Lydia Millet’s 2009 novel How the Dead Dream traces the development of its main character T. from childhood to early middle age. As the book opens, the boy’s idols are Andrew Jackson and Alexander Hamilton – or at least their depictions on paper money. T.’s early interest in capital, both precocious and problematic, is played for laughs.
Jackson’s grave and finely etched countenance came to him in moments of anxiety and calmed his heart. And from Jackson he moved on to Hamilton, whose face was fraught with nobility and feminine grace despite a nose that was far from small. Hamilton had a homosexual way about him that lent an air of refinement to the ten-dollar bill . . . Jackson was a more primitive version of the American statesman, a rudimentary model waiting to be superceded by gayer men with cleaner fingernails.
It’s fitting that he reads homosexuality into these powerful presidential idols, father surrogates. His own emotionally stunted father eventually comes out of the closet and abandons his wife and T. (initial instead of name suggesting T.’s own stunting). In his father’s case, however, the shift produces little change in personality or behavior. He’s still limited in his capacity to love, the effects of which we see in his son’s materialistic pursuits at the expense of meaningful connection.
The father’s late discovery acts as a negative example and foreshadow’s the novel’s larger arc in which T. becomes less interested in pursuits typifying male power. He begins to get in touch, literally, with his anima, his female side, by contact with an animal: he hits a coyote while driving.* In the time it takes the animal to die, T. pulls it off the road, stays by its side, and calls it a good boy before realizing he’s got the gender wrong. His last words, “Good girl.” In pondering the beast’s fate, he seems to identify with it: “It probably did not want him near; he should back off. Better to die alone if you were an animal like this one, a loner that avoided contact with humans.” That last sentence could be a projection, “an animal like this one” referring to himself. At this point in the book, T.’s pursuit of male power and independence has him likely destined to die alone.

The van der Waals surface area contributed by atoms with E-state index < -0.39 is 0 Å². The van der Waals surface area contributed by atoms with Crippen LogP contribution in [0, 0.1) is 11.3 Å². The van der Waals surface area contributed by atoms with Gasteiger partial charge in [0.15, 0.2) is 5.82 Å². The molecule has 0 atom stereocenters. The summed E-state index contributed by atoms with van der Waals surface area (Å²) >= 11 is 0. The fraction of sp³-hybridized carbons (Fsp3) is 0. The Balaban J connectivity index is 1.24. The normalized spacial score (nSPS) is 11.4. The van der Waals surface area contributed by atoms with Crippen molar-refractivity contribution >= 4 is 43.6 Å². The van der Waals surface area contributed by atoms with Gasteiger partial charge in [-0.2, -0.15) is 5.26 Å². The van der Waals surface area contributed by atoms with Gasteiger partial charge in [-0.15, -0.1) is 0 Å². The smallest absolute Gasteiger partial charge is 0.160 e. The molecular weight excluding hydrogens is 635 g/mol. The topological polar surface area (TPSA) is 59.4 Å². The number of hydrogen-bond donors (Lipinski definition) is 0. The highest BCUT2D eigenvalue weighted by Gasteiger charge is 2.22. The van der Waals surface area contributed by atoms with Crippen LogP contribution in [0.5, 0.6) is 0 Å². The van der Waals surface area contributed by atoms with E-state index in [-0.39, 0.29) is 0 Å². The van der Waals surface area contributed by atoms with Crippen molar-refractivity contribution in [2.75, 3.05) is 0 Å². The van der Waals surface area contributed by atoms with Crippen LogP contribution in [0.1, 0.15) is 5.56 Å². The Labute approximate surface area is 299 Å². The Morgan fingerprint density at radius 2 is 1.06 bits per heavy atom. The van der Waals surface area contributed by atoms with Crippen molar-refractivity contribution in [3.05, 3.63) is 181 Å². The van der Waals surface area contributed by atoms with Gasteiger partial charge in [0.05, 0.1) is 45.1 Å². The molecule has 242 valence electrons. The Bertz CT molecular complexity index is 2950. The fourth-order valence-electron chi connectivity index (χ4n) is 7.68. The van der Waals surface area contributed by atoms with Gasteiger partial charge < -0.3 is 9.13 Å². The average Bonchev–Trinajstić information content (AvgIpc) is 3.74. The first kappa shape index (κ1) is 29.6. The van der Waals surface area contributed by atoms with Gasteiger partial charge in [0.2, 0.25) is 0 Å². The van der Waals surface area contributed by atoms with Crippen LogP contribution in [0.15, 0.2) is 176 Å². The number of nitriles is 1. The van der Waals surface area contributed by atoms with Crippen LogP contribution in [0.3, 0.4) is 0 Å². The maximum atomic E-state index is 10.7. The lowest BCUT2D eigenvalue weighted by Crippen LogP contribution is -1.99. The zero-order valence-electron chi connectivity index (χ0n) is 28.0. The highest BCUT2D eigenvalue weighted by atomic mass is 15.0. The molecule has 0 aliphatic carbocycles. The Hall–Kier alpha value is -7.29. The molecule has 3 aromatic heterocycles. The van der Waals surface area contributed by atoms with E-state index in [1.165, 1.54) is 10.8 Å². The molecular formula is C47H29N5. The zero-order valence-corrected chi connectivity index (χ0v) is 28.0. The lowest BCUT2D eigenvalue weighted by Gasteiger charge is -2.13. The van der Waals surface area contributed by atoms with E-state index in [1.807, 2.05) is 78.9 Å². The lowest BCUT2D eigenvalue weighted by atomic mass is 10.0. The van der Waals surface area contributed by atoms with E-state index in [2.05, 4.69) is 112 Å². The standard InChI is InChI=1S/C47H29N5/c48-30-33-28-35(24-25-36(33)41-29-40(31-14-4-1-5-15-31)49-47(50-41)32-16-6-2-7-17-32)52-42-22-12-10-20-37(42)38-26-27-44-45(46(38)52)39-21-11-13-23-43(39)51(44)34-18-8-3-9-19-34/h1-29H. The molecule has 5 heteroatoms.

The accident proves pivotal. He soon adopts a dog, one which eventually ends up on his bed. He warms to a woman, Beth, with whom he gradually falls into a relationship. Beth helps further humanize him, broadens his interests, convincing him to donate some of his earnings to charity. He takes on the care of his mother following her suicidal gesture. Meanwhile his coyote experience motivates him to sneak into zoos at night and sit in the presence of endangered animals.
Novel’s end finds T. more balanced, compassionate, less wealth-obsessed. Grounded. In touch with the earth, its elements, and its other living creatures.
[This review is still a work in progress. Probably.]
*This scene brings to mind others in literature and film in which a car accident involving an animal provokes reflection. Jon Loomis’s poem “Deer Hit” similarly hints at father-son conflict. In Jordan Peale’s 2017 horror film Get Out, Chris hits a deer as he drives with his white girlfriend to meet her parents. It’s a bad omen, and keeps him awake that night. In William Stafford’s canonical poem “Traveling Through the Dark,” a traveler encounters a recently killed deer, belly warm with fawn, and must decide what to do.